With the wide availability of Pre-trained Language Models (PLMs), multi-task fine-tuning across domains has been extensively applied. For tasks related to distant domains with different class label sets, PLMs may memorize non-transferable knowledge for the target domain and suffer from negative transfer. Inspired by meta-learning, we propose the Meta Distant Transfer Learning (Meta-DTL) framework to learn the cross-task knowledge for PLM-based methods. Meta-DTL first employs task representation learning to mine implicit relations among multiple tasks and classes. Based on the results, it trains a PLM-based meta-learner to capture the transferable knowledge across tasks. The weighted maximum entropy regularizers are proposed to make meta-learner more task-agnostic and unbiased. Finally, the meta-learner can be fine-tuned to fit each task with better parameter initialization. We evaluate Meta-DTL using both BERT and ALBERT on seven public datasets. Experiment results confirm the superiority of Meta-DTL as it consistently outperforms strong baselines. We find that Meta-DTL is highly effective when very few data is available for the target task.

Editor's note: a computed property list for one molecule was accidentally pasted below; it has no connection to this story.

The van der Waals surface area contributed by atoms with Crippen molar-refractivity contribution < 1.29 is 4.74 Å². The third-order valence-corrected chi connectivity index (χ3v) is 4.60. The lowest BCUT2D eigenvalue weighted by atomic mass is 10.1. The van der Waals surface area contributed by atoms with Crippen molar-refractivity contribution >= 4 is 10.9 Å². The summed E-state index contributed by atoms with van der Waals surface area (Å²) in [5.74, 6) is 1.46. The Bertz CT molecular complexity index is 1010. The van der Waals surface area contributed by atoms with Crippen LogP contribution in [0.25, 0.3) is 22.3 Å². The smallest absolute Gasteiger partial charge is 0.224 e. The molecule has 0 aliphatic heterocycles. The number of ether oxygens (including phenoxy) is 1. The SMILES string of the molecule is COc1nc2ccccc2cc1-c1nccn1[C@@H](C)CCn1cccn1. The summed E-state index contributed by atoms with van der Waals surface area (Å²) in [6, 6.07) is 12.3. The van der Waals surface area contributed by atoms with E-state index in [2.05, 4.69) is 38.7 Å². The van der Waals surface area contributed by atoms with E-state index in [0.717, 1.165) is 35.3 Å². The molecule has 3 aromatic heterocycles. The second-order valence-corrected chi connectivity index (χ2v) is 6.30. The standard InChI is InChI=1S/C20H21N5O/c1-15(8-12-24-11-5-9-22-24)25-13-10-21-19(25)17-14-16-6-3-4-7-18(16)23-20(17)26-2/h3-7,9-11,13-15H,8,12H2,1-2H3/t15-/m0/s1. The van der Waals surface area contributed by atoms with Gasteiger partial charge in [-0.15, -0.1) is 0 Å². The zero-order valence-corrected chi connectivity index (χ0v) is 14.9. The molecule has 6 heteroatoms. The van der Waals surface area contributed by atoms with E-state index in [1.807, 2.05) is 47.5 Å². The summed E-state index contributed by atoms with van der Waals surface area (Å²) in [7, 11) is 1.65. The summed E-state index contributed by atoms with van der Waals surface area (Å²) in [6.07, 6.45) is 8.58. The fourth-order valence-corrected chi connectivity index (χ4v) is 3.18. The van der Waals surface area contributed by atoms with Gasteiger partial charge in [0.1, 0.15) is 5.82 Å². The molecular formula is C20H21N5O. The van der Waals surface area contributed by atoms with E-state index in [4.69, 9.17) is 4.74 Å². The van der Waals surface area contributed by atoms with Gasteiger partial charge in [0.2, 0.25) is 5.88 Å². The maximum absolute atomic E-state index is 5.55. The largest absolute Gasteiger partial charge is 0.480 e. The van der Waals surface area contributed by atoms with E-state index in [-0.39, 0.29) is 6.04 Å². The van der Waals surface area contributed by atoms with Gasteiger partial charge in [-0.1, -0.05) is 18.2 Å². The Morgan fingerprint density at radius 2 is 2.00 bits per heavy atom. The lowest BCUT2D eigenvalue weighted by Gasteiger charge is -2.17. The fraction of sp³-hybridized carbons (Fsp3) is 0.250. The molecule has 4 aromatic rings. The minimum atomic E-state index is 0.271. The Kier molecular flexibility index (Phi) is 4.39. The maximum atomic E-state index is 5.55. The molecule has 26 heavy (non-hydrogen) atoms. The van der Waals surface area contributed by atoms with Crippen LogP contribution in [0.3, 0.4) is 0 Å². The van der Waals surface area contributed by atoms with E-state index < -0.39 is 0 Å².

This paper addresses the problem of automatically recognizing linguistically significant nonmanual expressions in American Sign Language from video. We develop a fully automatic system that is able to track facial expressions and head movements, and detect and recognize facial events continuously from video. The main contributions of the proposed framework are the following: (1) We have built a stochastic and adaptive ensemble of face trackers to address factors resulting in lost face track; (2) We combine 2D and 3D deformable face models to warp input frames, thus correcting for any variation in facial appearance resulting from changes in 3D head pose; (3) We use a combination of geometric features and texture features extracted from a canonical frontal representation. The proposed new framework makes it possible to detect grammatically significant nonmanual expressions from continuous signing and to differentiate successfully among linguistically significant expressions that involve subtle differences in appearance. We present results that are based on the use of a dataset containing 330 sentences from videos that were collected and linguistically annotated at Boston University.